ReadyNAS RN526X Set-Up

The ReadyNAS RN526X uses the same tool-less drive trays we found in the RN202 and installation of our Seagate drives took only a couple of minutes each.  With six available bays, this NAS can hold up to 60TB of data with the new Seagate Iron Wolf 10TB NAS drives recently announced.  If that isn’t enough, Netgear makes an expansion cabinet which increases the total storage to 110 TBs.

We intentionally installed drives that had previously been used and the ReadyNAS RN526X immediately identified that they were used disks and proceeded to format them.  We liked the 2-line LED display that kept us informed of what the server was doing, from identifying the used drives, to upgrading the OS, displaying the assigned IP address and finally syncing the two drives to build the RAID environment.

ReadyNAS RN526X Screen 1

ReadyNAS RN526X Screen 2

ReadyNAS RN526X Screen 3

ReadyNAS RN526X Screen 4

We also liked the fact that the display goes dark when there is nothing to report but can be easily brought to life by pressing only of the bars below it.  That said, we did find it a little confusing to figure out which bars to press on which options of the display to get specific feedback.  It may be in some Netgear documentation but we were unable to find it.

We’ve covered the ReadyNAS OS 6.5 in detail so we won’t repeat that here but will touch on some of the things that makes the ReadyNAS RN526X deserve strong consideration for your business data needs.

When it comes to speed we feel it is hard to state absolutes since there are so many factors that can impact server and network performance. But people still want some idea on whether a particular piece of equipment can handle the potential workload. With the proper router, both Ethernet ports can be used to double the throughput of the RN526X.  Netgear claims that the ReadyNAS RN526X is capable of 16gigbits/Second bi-directional.  That is, of course, under optimal conditions.  As the saying goes, your mileasge may vary.  To get a sense of real world speed, we decided to see how long it would take to copy some high definition video files across our network.  We copied 11 files with a total size of just over 20GB and the transfer completed in about 59 minutes.  Keep in mind that we did this over a wireless network so the throughput to the server was limited to what we could push through our 802.11ac Airport Extreme base Station (read our review here).  In our opinion, that was a respectable result.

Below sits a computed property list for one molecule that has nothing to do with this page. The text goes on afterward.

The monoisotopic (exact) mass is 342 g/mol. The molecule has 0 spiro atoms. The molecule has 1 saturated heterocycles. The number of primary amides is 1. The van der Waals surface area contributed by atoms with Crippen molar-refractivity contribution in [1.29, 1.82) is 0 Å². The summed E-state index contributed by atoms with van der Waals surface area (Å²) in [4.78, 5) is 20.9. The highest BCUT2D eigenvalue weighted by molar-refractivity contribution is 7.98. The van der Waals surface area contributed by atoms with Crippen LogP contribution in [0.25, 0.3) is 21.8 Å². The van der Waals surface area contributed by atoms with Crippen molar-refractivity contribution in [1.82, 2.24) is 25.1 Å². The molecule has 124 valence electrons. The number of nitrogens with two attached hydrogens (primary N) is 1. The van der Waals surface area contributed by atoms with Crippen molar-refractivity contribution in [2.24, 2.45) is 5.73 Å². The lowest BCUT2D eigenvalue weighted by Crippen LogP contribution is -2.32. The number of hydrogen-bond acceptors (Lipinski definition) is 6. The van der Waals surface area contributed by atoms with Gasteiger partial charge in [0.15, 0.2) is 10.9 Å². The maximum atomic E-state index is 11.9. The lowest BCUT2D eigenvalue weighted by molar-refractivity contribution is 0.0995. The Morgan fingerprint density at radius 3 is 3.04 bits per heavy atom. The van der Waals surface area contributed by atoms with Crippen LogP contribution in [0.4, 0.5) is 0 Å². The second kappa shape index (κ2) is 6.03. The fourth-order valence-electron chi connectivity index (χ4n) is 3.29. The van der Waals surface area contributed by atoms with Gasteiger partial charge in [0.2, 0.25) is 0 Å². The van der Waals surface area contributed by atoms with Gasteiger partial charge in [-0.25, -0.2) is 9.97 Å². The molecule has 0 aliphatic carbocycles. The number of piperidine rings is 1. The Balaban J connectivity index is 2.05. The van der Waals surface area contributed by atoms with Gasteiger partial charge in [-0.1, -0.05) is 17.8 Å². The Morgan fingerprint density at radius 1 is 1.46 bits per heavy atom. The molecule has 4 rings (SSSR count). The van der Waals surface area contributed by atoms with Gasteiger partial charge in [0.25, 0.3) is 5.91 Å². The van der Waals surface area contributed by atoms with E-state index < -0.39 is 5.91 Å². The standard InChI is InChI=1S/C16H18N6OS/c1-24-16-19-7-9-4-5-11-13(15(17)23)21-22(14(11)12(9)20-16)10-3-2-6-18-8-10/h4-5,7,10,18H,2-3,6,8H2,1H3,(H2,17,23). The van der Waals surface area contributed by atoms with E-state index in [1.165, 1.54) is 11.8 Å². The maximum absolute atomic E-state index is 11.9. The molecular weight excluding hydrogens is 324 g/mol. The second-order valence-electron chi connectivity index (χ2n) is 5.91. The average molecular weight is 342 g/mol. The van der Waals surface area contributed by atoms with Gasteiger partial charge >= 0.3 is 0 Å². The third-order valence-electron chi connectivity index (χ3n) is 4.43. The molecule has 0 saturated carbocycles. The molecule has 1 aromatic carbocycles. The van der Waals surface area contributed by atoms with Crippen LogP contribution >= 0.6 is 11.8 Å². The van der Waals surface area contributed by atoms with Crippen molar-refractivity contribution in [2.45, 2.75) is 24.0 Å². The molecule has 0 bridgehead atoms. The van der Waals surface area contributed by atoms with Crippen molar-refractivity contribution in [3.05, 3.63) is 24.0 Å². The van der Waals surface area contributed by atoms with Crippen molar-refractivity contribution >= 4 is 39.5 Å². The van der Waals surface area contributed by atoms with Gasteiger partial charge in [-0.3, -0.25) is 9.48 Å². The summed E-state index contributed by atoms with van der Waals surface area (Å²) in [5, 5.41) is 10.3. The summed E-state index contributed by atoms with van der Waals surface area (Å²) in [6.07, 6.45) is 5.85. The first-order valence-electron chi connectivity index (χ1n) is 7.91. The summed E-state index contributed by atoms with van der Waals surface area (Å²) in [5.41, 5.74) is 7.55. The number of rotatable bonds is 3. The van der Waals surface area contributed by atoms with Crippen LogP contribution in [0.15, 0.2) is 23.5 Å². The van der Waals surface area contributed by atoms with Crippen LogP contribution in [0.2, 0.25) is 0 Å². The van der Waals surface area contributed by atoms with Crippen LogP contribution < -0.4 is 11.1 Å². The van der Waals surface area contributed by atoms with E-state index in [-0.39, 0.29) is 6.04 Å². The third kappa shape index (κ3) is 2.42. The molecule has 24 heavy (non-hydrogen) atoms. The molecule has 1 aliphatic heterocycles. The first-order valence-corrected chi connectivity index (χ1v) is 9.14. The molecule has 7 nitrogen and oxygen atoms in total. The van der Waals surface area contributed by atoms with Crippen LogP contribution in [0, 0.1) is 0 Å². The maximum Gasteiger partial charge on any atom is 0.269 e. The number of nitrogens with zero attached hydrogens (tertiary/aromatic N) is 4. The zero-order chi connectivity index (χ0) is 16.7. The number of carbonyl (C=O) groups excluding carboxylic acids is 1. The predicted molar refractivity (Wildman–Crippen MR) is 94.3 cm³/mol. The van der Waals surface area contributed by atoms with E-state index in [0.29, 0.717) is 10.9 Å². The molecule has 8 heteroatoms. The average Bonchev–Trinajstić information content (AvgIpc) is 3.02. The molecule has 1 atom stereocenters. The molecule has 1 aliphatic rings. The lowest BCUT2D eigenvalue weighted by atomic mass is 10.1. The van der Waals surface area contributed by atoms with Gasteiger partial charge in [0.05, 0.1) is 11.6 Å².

There is no question that Netgear considers the ReadyNAS RN526X a business class machine and offers 1, 3 and 5 year ProSUPPORT Service Packs for 24 X 7 On-Call support.

ReadyNAS RN526X – Key Business Solutions

File Server – At its core, The RN526X is a powerful file server that supports Windows, Macs and Linux based computers.  Users on your network can easily share files while also having the ability to keep other documents and files private in Home directories available only to them.


With as few as two hard disk drives, the ReadyNAS RN526X provides RAID protection for all of the data on your server.  If you have been fortunate enough to never have had a hard drive fail, be warned, it’s only a matter of time.  The ability to “hot-swap” a drive and have the Netgear X-RAID system automatically rebuild the RAID array without losing any data or server functionality is worth the price of the unit alone. It also allows you to increase your storage capacity on the fly so you can simply add more disks as your needs grow and the server will manage the RAID array without any input from you.

Time Machine

Like other ReadyNAS servers, the RN526X supports Time Machine so you can continuously back up the Macs in your office without the need to manage individual hard drives for each user.


While RAID protection is important, it doesn’t replace a separate backup of your data and the ReadyNAS RN526X gives you multiple options from backup to an attached USB external hard drive to cloud based storage and even backup to another ReadyNAS unit.


In today’s 24×7 world you want to be prepared at a moment’s notice.  The ReadyCLOUD app for the Mac Desktop and iOS allows you to not only see your files remotely but also download them no matter where you are.  With the ability to create a synced folder on your Mac, you can be assured that the most important files on your Mac are automatically copied to the RN526X as soon as you reconnect to your network.  ReadyCLOUD also lets you share files with users not part of your network by sending them a simple link by email.

This is only a small sampling of what the ReadyNAS RN526X can do.  This is a powerful machine, but it is important to note that the user interface is still the same familiar and, in our opinion, easy to understand software that you may already be used to and even someone with limited experience should be able to get the server up and running with little to no assistance.